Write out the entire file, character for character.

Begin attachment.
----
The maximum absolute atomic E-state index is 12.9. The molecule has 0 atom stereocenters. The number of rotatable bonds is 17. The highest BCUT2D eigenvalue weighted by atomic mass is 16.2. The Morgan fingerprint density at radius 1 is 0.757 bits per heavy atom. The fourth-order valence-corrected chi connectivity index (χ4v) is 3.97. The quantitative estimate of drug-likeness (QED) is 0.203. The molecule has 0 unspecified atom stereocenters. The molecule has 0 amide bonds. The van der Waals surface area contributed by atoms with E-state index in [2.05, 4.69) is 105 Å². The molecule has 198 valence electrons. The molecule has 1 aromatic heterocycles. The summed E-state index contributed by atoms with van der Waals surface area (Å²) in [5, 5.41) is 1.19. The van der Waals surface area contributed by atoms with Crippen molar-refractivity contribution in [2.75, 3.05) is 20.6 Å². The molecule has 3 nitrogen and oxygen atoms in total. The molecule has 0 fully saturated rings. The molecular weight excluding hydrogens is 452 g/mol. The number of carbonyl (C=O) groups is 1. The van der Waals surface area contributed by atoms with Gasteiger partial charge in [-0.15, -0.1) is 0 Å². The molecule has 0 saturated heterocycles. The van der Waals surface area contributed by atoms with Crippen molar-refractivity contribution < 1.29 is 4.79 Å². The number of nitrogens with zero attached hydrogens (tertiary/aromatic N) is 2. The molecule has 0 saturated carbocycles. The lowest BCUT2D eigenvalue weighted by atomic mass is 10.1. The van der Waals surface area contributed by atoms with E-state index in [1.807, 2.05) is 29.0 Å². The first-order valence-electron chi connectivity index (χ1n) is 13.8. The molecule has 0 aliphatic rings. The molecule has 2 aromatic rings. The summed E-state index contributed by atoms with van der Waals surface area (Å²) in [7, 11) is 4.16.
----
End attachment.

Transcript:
The maximum absolute atomic E-state index is 12.9. The molecule has 0 atom stereocenters. The number of rotatable bonds is 17. The highest BCUT2D eigenvalue weighted by atomic mass is 16.2. The Morgan fingerprint density at radius 1 is 0.757 bits per heavy atom. The fourth-order valence-corrected chi connectivity index (χ4v) is 3.97. The quantitative estimate of drug-likeness (QED) is 0.203. The molecule has 0 unspecified atom stereocenters. The molecule has 0 amide bonds. The van der Waals surface area contributed by atoms with E-state index in [2.05, 4.69) is 105 Å². The molecule has 198 valence electrons. The molecule has 1 aromatic heterocycles. The summed E-state index contributed by atoms with van der Waals surface area (Å²) in [5, 5.41) is 1.19. The van der Waals surface area contributed by atoms with Crippen molar-refractivity contribution in [2.75, 3.05) is 20.6 Å². The molecule has 3 nitrogen and oxygen atoms in total. The molecule has 0 fully saturated rings. The molecular weight excluding hydrogens is 452 g/mol. The number of carbonyl (C=O) groups is 1. The van der Waals surface area contributed by atoms with Gasteiger partial charge in [-0.15, -0.1) is 0 Å². The molecule has 0 saturated heterocycles. The van der Waals surface area contributed by atoms with Crippen molar-refractivity contribution < 1.29 is 4.79 Å². The number of nitrogens with zero attached hydrogens (tertiary/aromatic N) is 2. The molecule has 0 saturated carbocycles. The lowest BCUT2D eigenvalue weighted by atomic mass is 10.1. The van der Waals surface area contributed by atoms with E-state index in [1.807, 2.05) is 29.0 Å². The first-order valence-electron chi connectivity index (χ1n) is 13.8. The molecule has 0 aliphatic rings. The molecule has 2 aromatic rings. The summed E-state index contributed by atoms with van der Waals surface area (Å²) in [7, 11) is 4.16.